Nine for IX: Let Them Wear Towels (2013)

Directed by Ricki Stern & Annie Sundberg

With the Nine for IX series, it could easily be expected to see more than a handful of the films chronicle the struggles of women for equal rights with men. I had hoped that there wouldn’t be an overwhelming amount, but rather highlight the greatness of women in sports in their own right. After the very good kickoff film for the series, Venus Vs., which showed Venus Williams and her fight for equal pay for women tennis players, we got a brief reprieve to see the wonderful story of Pat Summitt’s career. Now we turn back into the trenches with filmmakers Ricki Stern and Annie Sundberg to see what it took for women journalists to find the equality they required to do their job, and maintain their profession.

It is such a simple thing to never even think about, especially as a man, but what about all those women sports reporters? Even today they seems few and far between. And when they do pop up they mostly serve as sideline reporters or anchors whose job is to look pretty and show us the highlights. I hate to say it in such direct terms, but it’s true. And for that very reason I am very curious to catch the last film in the series, which speaks to the sex appeal of women athletes, Branded. But that film is for a later time, the pressing issue here is how filmmakers Ricki Stern and Annie Sundberg present the struggle of women journalists for access to sports locker rooms, which would provide them with the necessary resources to complete their jobs.

What shocked me most about this film was how little I knew about it before hand. It was hard to believe that it wasn’t until the 70s that women began to have access to locker rooms. Women provide a unique opportunity for sports reporting. As with any form of communication, each person has a different perspective and a different interest. Women write books from a unique perspective. They make films from a unique perspective. So there is no reason to think they wouldn’t have a different way of looking at sports. While men are interested in winners and losers and the facts about the game, women proved to be more interested in what made the athletes tick, what motivates them, how did they get into athletics. It may seem a small difference, but there is no reason to think a woman couldn’t do just as good a job, or be just as passionate about sports as a man.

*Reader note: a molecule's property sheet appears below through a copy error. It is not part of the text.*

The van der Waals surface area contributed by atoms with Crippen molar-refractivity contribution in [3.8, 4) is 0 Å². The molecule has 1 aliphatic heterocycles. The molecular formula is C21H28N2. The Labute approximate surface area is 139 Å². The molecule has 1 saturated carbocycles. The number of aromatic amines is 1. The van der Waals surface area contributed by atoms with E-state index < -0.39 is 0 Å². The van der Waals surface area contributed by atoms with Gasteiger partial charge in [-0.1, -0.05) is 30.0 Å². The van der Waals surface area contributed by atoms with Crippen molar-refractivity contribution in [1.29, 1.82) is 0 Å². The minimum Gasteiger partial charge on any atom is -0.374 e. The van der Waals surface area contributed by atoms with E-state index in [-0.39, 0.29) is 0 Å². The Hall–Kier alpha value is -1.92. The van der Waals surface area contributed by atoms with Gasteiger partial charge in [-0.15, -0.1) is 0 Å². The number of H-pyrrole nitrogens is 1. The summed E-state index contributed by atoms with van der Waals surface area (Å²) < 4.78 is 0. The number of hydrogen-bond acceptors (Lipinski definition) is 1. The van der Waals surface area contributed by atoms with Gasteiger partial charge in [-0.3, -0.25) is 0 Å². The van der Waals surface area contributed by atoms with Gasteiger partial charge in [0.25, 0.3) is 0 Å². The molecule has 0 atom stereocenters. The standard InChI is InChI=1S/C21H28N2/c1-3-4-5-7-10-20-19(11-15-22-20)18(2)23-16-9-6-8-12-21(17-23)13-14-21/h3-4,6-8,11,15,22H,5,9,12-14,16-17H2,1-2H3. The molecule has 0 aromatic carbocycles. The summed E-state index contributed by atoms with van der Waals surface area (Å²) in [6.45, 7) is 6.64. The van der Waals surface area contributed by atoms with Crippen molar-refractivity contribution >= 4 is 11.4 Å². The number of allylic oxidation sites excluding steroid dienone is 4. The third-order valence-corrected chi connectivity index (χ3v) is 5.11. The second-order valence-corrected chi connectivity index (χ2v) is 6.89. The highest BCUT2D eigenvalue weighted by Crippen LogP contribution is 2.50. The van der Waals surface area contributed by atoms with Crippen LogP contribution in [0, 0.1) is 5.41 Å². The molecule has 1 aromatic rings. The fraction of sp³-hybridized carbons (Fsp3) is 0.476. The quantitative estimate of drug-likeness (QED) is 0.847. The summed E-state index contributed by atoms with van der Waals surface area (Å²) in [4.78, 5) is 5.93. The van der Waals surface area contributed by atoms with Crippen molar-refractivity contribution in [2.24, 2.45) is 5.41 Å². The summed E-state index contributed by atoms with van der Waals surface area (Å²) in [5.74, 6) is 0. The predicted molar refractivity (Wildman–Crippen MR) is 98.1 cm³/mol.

Stern and Sundberg give us plenty of stories to help prove their point. Some of them ugly, and some of them touching. It is sometimes difficult to realize the prejudices of sports heroes, and they do use names. Learning of coaches, players, and commissioners unwilling to get with the times and realize the need for equality in the locker room is hard to swallow at times, but necessary to depict the courage, passion and determination of these women reporters. The touching stories let us in on the fact that there were those willing to help, with more of an open mind than those with power in the establishment.

Seeing the passion with which these pioneering women approached their job as sports reporters is easily the best part of the film. However, it seems as though Stern and Sundberg fall back on documentary convention and expect the strength of the story to carry the film. Luckily for them, it does. But I found their approach to the subject very middling. Not a dissimilar reaction from the only other film of theirs I’ve seen, Knuckleball!. That film managed to take a rather fascinating subject, the knuckleball, and make it rather bland. At least with this film they have the strength and impact of the story behind them. Not the worst way to spend an hour, but I couldn’t help but think there was more to explore here.

**1/2 – Average

 

Adam Kuhn

Adam Kuhn was born and raised in Columbus, Ohio, where he attended Saint Charles Preparatory School. He studied History at the University of Cincinnati, where he was a contributor of The News Record, the twice-weekly, independent student news organization. He has been writing film reviews and blogging since 2009.

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